Public sector employers are struggling to recruit and retain senior staff as cuts bite
By Daniel Hunter
Public sector organisations face increased problems in recruiting and retaining staff, particularly at a senior level, as skilled individuals shy away from the sector as the impact of the cuts is felt and the image of the sector wanes.
These are the top line findings of the annual Chartered Institute of Personnel and Development (CIPD)/Hays Resourcing and Talent Planning survey of more than 500 employers.
Despite the high unemployment rate that will be updated in this morning’s official unemployment statistics, 82% of all organisations surveyed reported difficulties in filling at least some vacancies over the past few months. This figure has increased since the 2011 survey, with the biggest rise coming from public sector organisations (where the 2012 figure is also 82% compared to 66% in 2011).
Recruitment of managers and senior level staff within the public sector is a particular problem. 38% of public sector organisations surveyed reported that it was especially hard to fill vacancies at manager and specialist levels and a further 19% reported problems with finding candidates for senior manager and director level roles. Pay freezes coupled with a perceived reduction in benefits as a consequence of pension reforms may be responsible, as 43% of public sector employers cited pay as one of the reasons for their difficulties.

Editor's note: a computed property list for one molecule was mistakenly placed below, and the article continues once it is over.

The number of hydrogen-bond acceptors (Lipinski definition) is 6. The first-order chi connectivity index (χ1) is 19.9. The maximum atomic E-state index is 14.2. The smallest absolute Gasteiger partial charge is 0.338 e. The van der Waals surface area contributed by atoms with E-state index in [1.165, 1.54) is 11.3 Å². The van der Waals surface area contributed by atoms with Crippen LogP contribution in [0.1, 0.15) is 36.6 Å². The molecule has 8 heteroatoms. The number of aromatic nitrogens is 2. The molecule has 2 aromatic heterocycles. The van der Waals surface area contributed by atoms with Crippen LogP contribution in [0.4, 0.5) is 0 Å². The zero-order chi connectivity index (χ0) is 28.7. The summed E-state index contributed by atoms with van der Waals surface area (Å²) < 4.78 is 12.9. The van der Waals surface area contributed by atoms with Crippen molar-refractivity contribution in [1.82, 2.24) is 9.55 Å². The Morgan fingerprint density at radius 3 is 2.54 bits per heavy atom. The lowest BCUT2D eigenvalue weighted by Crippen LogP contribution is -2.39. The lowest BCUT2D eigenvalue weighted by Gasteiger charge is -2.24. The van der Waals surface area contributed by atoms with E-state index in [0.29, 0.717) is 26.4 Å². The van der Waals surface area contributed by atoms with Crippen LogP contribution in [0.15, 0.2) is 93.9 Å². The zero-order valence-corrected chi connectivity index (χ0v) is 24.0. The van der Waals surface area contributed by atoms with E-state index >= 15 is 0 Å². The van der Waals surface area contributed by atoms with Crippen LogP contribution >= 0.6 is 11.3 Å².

The public sector was also almost three times more likely (24% compared to 9%) than private sector services to report that the image of the sector/occupation/organisation was a problem in terms of attracting new recruits. This comes as large public sector employers are reporting more vacancies compared to this time last year (median number of vacancies in organisations with more than 5000 employees, 2012 survey: 275; 2011 survey: 150).
A lack of specialist or technical skills continues to be the biggest reason cited for recruitment difficulties across all sectors, with... continued on page two >